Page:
The uniformed man is presented as our ‘modern’ knight in shining armour. Oft the ladies also mention his fitness, his attractive shape and muscular form. There is described a ‘safety’ feeling or a knowledge that a man in uniform will protect a lady or, if she needs, rescue her. And there are wanderings into Mr. Darwin’s realm supposing that a lady looks for the best provider, the alpha male, and that those in uniforms are obviously that sort.

Let us look at the uniform first, shall we?

Beginning with the tunic, that most important part of a uniform ensemble, I have oft stated that a properly fitted military jacket is to a man much as a corset is to a woman: if forces the shoulders back, the spine straight, the chest out and the stomach in. The high collar keeps one’s head up to enhance the posture. The colours of the Victorian military man were often fairly bright and flashy due to a need to see the troops through the fog of war [also known as the dark power smoke of fired weapons] and thus reds, blues, yellows and greens were all popular. Add in trim of gold, silver or copper and other shiny accessories along with dark leather belts and one has an eye catching outfit. During the Victorian era the officers had their own uniforms tailored specifically which, as anyone knows, enhances the appearance, the drape, the fit of a garment.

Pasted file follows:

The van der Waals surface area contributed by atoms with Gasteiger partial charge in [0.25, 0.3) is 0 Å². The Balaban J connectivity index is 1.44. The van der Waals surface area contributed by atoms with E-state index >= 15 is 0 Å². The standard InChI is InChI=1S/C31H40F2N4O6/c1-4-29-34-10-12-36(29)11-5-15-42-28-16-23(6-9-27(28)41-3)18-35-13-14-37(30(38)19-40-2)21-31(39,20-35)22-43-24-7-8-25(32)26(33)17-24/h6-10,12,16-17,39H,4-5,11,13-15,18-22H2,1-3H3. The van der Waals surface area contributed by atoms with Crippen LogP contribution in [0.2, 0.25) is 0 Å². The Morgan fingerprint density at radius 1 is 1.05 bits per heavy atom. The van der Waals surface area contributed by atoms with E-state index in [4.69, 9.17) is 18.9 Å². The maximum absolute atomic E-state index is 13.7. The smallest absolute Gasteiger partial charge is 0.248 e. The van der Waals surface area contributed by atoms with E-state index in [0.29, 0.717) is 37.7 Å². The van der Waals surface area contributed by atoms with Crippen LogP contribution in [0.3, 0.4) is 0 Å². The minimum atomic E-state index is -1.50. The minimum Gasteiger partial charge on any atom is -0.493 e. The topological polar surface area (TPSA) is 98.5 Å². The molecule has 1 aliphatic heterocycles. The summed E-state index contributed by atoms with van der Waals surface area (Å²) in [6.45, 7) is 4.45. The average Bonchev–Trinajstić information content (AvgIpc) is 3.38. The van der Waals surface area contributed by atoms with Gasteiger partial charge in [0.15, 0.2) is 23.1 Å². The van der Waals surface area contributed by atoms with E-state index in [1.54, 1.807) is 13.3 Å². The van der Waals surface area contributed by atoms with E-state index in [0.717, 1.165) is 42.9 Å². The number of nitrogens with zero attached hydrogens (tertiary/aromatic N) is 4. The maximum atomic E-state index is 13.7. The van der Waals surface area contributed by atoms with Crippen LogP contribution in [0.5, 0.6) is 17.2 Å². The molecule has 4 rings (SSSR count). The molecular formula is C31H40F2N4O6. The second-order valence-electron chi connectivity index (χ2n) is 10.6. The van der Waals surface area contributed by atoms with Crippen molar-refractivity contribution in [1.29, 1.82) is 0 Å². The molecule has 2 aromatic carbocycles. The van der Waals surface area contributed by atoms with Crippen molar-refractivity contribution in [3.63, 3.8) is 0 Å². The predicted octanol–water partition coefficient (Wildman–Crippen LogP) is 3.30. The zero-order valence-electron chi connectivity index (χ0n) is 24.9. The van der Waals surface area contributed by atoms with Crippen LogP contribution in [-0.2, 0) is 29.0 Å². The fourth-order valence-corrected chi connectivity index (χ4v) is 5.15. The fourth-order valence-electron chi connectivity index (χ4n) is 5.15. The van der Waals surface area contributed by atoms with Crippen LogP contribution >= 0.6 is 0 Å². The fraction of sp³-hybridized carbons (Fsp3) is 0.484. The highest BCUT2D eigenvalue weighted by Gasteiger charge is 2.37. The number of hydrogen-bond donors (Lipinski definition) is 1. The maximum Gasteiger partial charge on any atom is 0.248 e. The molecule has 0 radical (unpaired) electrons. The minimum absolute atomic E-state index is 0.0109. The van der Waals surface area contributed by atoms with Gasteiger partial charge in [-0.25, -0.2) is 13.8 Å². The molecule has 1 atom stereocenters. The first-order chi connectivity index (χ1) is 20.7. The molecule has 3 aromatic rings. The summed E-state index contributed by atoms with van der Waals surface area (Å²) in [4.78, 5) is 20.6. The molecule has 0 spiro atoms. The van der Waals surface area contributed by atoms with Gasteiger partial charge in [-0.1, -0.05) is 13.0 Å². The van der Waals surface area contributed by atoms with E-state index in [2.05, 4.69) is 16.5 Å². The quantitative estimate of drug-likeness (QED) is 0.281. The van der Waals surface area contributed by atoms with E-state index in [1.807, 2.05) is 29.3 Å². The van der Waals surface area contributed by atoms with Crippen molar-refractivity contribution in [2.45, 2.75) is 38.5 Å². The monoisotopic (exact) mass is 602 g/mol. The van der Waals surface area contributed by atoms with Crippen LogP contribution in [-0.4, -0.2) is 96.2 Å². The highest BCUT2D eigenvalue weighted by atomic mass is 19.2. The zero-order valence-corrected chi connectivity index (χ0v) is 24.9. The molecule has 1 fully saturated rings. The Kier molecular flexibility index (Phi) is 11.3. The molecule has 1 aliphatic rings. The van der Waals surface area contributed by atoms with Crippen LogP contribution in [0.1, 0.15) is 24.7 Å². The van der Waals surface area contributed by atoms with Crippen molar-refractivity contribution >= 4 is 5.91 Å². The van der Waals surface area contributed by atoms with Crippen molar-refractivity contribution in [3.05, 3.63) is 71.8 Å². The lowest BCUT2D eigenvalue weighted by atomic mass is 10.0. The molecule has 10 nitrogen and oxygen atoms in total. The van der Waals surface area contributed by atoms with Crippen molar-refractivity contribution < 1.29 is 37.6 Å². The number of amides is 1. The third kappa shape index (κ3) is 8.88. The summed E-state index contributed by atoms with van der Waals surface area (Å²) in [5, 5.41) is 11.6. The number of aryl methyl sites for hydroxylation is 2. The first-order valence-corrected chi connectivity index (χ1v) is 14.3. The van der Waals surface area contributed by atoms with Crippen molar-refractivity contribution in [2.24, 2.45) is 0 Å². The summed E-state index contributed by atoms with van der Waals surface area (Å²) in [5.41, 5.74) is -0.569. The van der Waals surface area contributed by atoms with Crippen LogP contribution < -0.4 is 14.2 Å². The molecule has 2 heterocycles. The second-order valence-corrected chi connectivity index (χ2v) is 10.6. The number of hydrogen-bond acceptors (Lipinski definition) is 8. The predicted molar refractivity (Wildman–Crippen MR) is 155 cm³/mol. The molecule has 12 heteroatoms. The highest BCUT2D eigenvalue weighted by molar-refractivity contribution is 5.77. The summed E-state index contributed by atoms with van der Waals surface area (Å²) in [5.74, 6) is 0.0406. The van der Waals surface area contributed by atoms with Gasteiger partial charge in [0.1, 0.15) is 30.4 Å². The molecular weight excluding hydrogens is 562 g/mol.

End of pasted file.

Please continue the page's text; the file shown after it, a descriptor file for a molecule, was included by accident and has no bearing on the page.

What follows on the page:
The pants are usually creased and without pleats, fitting snugly to the waist, thighs and legs. This can make a man look taller than he is, particularly from a distance. Stripes to match or complement the tunic colour also help gain one notice. Generally speaking the pants also did not have pockets which means no unsightly bulges from wallets, keys or what have you. Necessaries were carried in pouches on the belt.

For an officer, in particular, high boots brightly polished and well fitted were necessary. Once again this creates a longer and leaner look of the body. And boots have that particular sound on hard surfaces, a sound that brings many of us back to our fathers, to parades, to marching. It is a strong and aggressive sound.

Add in gloves of snug leather and the appropriate hat and one is set. A uniformed man must know all about hat etiquette which his a showy practice in itself.